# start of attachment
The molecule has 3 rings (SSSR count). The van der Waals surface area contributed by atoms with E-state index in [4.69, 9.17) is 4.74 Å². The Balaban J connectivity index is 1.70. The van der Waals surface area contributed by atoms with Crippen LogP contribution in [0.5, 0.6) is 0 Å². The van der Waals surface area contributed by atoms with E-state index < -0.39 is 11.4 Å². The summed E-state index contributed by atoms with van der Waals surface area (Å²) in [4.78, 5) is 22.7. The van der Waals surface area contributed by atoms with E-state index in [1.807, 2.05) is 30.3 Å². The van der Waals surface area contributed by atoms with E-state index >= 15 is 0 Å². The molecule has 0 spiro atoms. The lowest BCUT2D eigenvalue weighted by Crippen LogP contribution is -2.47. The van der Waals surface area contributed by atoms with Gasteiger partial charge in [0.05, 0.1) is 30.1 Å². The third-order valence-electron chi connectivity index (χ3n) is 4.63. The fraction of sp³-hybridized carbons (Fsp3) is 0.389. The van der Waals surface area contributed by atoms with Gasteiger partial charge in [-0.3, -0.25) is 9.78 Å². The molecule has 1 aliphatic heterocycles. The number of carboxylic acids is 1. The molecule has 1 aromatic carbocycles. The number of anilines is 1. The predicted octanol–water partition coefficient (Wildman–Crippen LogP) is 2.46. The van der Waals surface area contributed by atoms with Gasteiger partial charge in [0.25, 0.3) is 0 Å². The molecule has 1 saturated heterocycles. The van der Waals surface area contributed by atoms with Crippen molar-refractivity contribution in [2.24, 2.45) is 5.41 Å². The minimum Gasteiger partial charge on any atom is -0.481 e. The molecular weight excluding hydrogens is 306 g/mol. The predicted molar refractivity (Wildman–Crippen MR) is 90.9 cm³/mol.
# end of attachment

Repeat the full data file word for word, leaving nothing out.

The molecule has 3 rings (SSSR count). The van der Waals surface area contributed by atoms with E-state index in [4.69, 9.17) is 4.74 Å². The Balaban J connectivity index is 1.70. The van der Waals surface area contributed by atoms with Crippen LogP contribution in [0.5, 0.6) is 0 Å². The van der Waals surface area contributed by atoms with E-state index < -0.39 is 11.4 Å². The summed E-state index contributed by atoms with van der Waals surface area (Å²) in [4.78, 5) is 22.7. The van der Waals surface area contributed by atoms with E-state index in [1.807, 2.05) is 30.3 Å². The van der Waals surface area contributed by atoms with E-state index >= 15 is 0 Å². The molecule has 0 spiro atoms. The lowest BCUT2D eigenvalue weighted by Crippen LogP contribution is -2.47. The van der Waals surface area contributed by atoms with Gasteiger partial charge in [0.05, 0.1) is 30.1 Å². The third-order valence-electron chi connectivity index (χ3n) is 4.63. The fraction of sp³-hybridized carbons (Fsp3) is 0.389. The van der Waals surface area contributed by atoms with Gasteiger partial charge in [-0.3, -0.25) is 9.78 Å². The molecule has 1 aliphatic heterocycles. The number of carboxylic acids is 1. The molecule has 1 aromatic carbocycles. The number of anilines is 1. The predicted octanol–water partition coefficient (Wildman–Crippen LogP) is 2.46. The van der Waals surface area contributed by atoms with Gasteiger partial charge in [0.25, 0.3) is 0 Å². The molecule has 1 saturated heterocycles. The van der Waals surface area contributed by atoms with Crippen molar-refractivity contribution in [2.24, 2.45) is 5.41 Å². The minimum Gasteiger partial charge on any atom is -0.481 e. The molecular weight excluding hydrogens is 306 g/mol. The predicted molar refractivity (Wildman–Crippen MR) is 90.9 cm³/mol.